Acting Above the Law and the Arrogance of Power
By Udara Soysa
Mar 24, 2010
I will make the most splendid race the sun ever shone upon,
I will make divine magnetic lands,
With the love of comrades,
With the life-long love of comrades.
Lets take the case of the deterioration of human rights in the context of constitution. The Sri Lankan Constitution, despite its apparent tyrannical outlook linked to executive presidency, clearly protects fundamental human rights of Sri Lankan citizens. The introductory chapters of the Constitution states:
“The fundamental rights which are by the Constitution declared and recognized shall be respected, secured and advanced by all the organs of government, and shall not be abridged, restricted or denied, save in the manner and to the extent hereinafter provided; and...” “11. No person shall be subjected to torture or to cruel, inhuman or degrading treatment or punishment.”
But what then is the current reality? People are tortured on a regular basis by law enforcement authorities. "Torture is a way of life at all police stations in Sri Lanka, whether the alleged crimes investigated are those relating to petty criminal offences, serious crimes or offences under the emergency and anti-terrorism laws," according to a statement from Asian Human Rights Commission.
Last week, according to a report from the media, the Colombo Additional Magistrate charged the Terrorist Investigation Division (TID) for not adhering to a court order. By not adhering to court orders, the Terrorist Investigation Division clearly shows the arrogance of power. Is the Terrorist Investigation Division above the law of the land? Is this a fault of the Constitution? The answers are clearly negative.
This is not merely a phenomenon that existed in the current administration. The Lion King mindset of “I just want to be a king” existed in Sri Lanka for decades. In an all time classic on Sri Lankan Democracy, the publication – Sri Lanka: The Arrogance Of Power, Myths, Decadence & Murder, by Rajan Hoole articulates the pathetic state of law and order in the “motherland”/”murderland” during 1980’s.
“Jayewardene had become the king he wanted to be. But his throne was shaky. The North made the King nervous. The South seemed subdued only by taking away the legitimate and visible outlets for the discontent that was seething below. Something needed to be done about the North. But a weak and decimated SLFP was unlikely to think responsibly. It was even more likely to capitalize on communal sentiments. This left Jayewardene with a tempting option, although it was approached more instinctively, hesitatingly and not always consciously and deliberately. That was to play the communal card itself in a big way, tap the worst instincts of the Sinhalese, and create a diversion by the UNP by becoming the unchallenged champions of the Sinhalese.” – (Count Down to July 1983)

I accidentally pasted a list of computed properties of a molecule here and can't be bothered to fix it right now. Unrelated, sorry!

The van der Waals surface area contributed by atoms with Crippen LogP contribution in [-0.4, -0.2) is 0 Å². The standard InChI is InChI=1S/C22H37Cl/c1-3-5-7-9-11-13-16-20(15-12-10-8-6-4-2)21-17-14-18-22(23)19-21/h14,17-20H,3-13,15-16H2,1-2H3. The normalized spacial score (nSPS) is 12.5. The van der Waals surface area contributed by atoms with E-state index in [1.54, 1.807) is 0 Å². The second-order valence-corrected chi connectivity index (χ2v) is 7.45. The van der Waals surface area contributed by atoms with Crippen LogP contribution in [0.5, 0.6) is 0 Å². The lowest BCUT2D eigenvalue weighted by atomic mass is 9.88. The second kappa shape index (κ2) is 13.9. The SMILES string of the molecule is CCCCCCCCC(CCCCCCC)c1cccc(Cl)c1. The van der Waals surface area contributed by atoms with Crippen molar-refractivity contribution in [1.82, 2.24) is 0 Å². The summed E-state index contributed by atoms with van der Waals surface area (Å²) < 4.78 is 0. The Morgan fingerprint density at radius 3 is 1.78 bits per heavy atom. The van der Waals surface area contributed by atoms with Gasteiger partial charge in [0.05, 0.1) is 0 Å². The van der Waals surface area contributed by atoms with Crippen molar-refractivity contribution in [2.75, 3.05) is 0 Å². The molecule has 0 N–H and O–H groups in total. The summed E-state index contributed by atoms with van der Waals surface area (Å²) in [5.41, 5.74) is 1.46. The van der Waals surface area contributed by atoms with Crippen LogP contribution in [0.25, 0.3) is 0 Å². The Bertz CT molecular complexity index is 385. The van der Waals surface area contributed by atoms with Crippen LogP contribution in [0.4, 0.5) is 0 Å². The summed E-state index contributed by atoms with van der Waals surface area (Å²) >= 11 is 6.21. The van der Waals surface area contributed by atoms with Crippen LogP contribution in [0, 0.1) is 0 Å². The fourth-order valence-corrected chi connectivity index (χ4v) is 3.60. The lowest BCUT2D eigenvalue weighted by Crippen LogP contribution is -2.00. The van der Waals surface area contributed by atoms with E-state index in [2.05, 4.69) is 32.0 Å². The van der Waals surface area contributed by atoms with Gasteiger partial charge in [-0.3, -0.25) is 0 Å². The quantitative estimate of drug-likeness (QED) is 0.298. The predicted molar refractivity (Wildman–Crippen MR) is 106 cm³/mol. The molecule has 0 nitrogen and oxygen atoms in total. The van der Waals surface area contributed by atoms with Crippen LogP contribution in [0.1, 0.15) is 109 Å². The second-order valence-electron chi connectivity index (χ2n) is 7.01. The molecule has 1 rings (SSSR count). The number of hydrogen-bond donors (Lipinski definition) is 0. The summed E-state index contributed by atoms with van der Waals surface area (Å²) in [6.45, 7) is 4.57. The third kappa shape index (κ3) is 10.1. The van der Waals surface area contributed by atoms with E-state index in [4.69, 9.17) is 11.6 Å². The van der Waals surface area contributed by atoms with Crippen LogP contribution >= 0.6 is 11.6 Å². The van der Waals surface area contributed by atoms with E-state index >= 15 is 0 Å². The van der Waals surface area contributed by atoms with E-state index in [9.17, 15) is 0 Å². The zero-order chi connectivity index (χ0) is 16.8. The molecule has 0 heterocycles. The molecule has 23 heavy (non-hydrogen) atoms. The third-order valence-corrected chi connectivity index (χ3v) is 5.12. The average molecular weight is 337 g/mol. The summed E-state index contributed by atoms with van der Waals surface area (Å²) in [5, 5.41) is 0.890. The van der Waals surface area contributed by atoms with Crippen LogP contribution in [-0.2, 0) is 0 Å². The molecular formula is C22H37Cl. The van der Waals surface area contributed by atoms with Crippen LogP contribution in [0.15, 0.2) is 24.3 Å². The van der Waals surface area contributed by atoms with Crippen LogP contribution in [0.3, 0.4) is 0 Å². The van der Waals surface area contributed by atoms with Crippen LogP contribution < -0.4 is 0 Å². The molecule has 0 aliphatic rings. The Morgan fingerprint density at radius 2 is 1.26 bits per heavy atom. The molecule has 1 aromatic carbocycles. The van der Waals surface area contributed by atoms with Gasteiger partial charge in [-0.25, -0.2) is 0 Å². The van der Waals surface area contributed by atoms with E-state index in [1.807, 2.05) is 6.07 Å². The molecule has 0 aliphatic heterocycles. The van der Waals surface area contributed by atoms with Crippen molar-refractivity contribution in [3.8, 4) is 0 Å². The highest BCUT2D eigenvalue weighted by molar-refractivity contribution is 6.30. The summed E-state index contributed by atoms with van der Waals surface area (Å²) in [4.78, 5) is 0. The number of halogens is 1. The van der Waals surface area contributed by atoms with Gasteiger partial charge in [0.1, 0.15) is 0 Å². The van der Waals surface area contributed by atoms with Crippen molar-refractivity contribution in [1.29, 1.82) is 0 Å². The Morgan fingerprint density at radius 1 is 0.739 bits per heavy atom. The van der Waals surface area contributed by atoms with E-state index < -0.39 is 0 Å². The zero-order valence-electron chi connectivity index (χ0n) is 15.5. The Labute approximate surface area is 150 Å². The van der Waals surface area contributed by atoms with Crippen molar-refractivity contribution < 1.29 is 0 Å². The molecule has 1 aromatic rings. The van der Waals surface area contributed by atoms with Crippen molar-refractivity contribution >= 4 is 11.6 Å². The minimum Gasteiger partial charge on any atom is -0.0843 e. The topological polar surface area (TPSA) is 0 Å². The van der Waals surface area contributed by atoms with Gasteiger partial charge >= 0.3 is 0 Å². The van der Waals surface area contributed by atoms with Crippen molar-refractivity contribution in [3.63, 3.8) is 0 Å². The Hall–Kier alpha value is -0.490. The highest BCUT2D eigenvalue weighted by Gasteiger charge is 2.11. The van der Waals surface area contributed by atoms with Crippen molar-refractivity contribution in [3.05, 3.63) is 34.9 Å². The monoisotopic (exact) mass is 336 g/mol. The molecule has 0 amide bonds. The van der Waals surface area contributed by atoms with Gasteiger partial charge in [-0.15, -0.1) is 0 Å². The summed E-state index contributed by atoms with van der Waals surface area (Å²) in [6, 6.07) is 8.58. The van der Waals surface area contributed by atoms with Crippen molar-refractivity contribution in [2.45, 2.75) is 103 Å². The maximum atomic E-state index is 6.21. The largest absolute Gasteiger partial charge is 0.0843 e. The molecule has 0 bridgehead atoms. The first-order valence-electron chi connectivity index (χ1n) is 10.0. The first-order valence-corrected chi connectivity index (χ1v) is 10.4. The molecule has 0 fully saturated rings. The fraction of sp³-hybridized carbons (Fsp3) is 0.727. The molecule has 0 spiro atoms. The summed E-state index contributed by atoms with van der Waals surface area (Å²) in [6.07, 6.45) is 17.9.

The rest indeed was history. Sri lankans for decades suffered and reaped the ills that were sown by the attitudes of then J.R administration. Nearly hundred thousands of valuable lives were sacrificed. Sri Lanka cannot afford for such tragedy again.
What is the solution for this crisis of political forces going beyond the law? What is the solution for this arrogance of power? Is it a constitutional change? The answer is negative. In the current political context, we cannot expect honesty from any political party. A constitutional change is aimed more so at maintaining one party or, one-man political power, than bringing a positive change for the country. The solution for this crisis does, however, lie in bringing about such system that will positively impact the country and respond to the democratic needs and basic human rights of the citizens. At present, it is necessary to establish and activate constitutional commissions for an independent law enforcement structure that would champion more transparency and less corruption. This is the ultimate need for the protection of democracy in Sri Lanka.